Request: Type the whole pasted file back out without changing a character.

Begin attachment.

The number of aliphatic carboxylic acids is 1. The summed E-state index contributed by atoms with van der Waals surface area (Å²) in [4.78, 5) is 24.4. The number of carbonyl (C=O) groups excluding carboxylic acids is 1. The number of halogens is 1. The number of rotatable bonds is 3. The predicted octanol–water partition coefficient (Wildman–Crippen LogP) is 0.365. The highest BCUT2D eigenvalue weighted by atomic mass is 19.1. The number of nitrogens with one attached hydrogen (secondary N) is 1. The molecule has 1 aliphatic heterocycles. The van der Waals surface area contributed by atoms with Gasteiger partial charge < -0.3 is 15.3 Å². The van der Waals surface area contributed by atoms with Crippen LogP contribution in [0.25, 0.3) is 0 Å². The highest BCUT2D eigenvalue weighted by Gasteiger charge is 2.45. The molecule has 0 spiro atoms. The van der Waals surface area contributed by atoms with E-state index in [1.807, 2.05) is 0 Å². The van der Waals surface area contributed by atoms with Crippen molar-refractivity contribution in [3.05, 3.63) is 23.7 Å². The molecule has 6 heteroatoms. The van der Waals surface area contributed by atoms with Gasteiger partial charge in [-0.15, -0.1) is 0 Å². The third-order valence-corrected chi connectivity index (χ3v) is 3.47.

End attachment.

The number of aliphatic carboxylic acids is 1. The summed E-state index contributed by atoms with van der Waals surface area (Å²) in [4.78, 5) is 24.4. The number of carbonyl (C=O) groups excluding carboxylic acids is 1. The number of halogens is 1. The number of rotatable bonds is 3. The predicted octanol–water partition coefficient (Wildman–Crippen LogP) is 0.365. The highest BCUT2D eigenvalue weighted by atomic mass is 19.1. The number of nitrogens with one attached hydrogen (secondary N) is 1. The molecule has 1 aliphatic heterocycles. The van der Waals surface area contributed by atoms with Gasteiger partial charge < -0.3 is 15.3 Å². The van der Waals surface area contributed by atoms with Crippen LogP contribution in [0.25, 0.3) is 0 Å². The highest BCUT2D eigenvalue weighted by Gasteiger charge is 2.45. The molecule has 0 spiro atoms. The van der Waals surface area contributed by atoms with E-state index in [1.807, 2.05) is 0 Å². The van der Waals surface area contributed by atoms with Crippen molar-refractivity contribution in [3.05, 3.63) is 23.7 Å². The molecule has 6 heteroatoms. The van der Waals surface area contributed by atoms with Gasteiger partial charge in [-0.15, -0.1) is 0 Å². The third-order valence-corrected chi connectivity index (χ3v) is 3.47.